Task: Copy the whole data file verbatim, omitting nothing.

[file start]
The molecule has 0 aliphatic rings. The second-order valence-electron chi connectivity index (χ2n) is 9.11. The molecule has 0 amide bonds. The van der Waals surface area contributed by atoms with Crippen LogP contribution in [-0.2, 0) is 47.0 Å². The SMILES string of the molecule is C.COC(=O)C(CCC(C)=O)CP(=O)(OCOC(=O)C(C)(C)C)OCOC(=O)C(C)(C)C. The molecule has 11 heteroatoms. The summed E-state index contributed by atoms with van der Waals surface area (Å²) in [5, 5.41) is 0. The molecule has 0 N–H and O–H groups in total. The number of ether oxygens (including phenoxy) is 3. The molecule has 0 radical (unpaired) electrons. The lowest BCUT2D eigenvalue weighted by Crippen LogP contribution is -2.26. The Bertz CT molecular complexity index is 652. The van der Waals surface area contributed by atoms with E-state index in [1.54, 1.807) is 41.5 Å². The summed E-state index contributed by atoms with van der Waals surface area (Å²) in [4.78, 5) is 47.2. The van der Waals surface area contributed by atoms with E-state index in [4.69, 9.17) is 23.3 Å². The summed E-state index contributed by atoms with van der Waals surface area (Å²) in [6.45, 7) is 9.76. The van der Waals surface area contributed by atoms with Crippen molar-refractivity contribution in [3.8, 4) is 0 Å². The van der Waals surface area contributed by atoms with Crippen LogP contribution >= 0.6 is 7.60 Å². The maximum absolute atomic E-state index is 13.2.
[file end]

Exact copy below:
The molecule has 0 aliphatic rings. The second-order valence-electron chi connectivity index (χ2n) is 9.11. The molecule has 0 amide bonds. The van der Waals surface area contributed by atoms with Crippen LogP contribution in [-0.2, 0) is 47.0 Å². The SMILES string of the molecule is C.COC(=O)C(CCC(C)=O)CP(=O)(OCOC(=O)C(C)(C)C)OCOC(=O)C(C)(C)C. The molecule has 11 heteroatoms. The summed E-state index contributed by atoms with van der Waals surface area (Å²) in [5, 5.41) is 0. The molecule has 0 N–H and O–H groups in total. The number of ether oxygens (including phenoxy) is 3. The molecule has 0 radical (unpaired) electrons. The lowest BCUT2D eigenvalue weighted by Crippen LogP contribution is -2.26. The Bertz CT molecular complexity index is 652. The van der Waals surface area contributed by atoms with E-state index in [1.54, 1.807) is 41.5 Å². The summed E-state index contributed by atoms with van der Waals surface area (Å²) in [4.78, 5) is 47.2. The van der Waals surface area contributed by atoms with E-state index in [4.69, 9.17) is 23.3 Å². The summed E-state index contributed by atoms with van der Waals surface area (Å²) in [6.45, 7) is 9.76. The van der Waals surface area contributed by atoms with Crippen molar-refractivity contribution in [3.8, 4) is 0 Å². The van der Waals surface area contributed by atoms with Crippen LogP contribution >= 0.6 is 7.60 Å². The maximum absolute atomic E-state index is 13.2.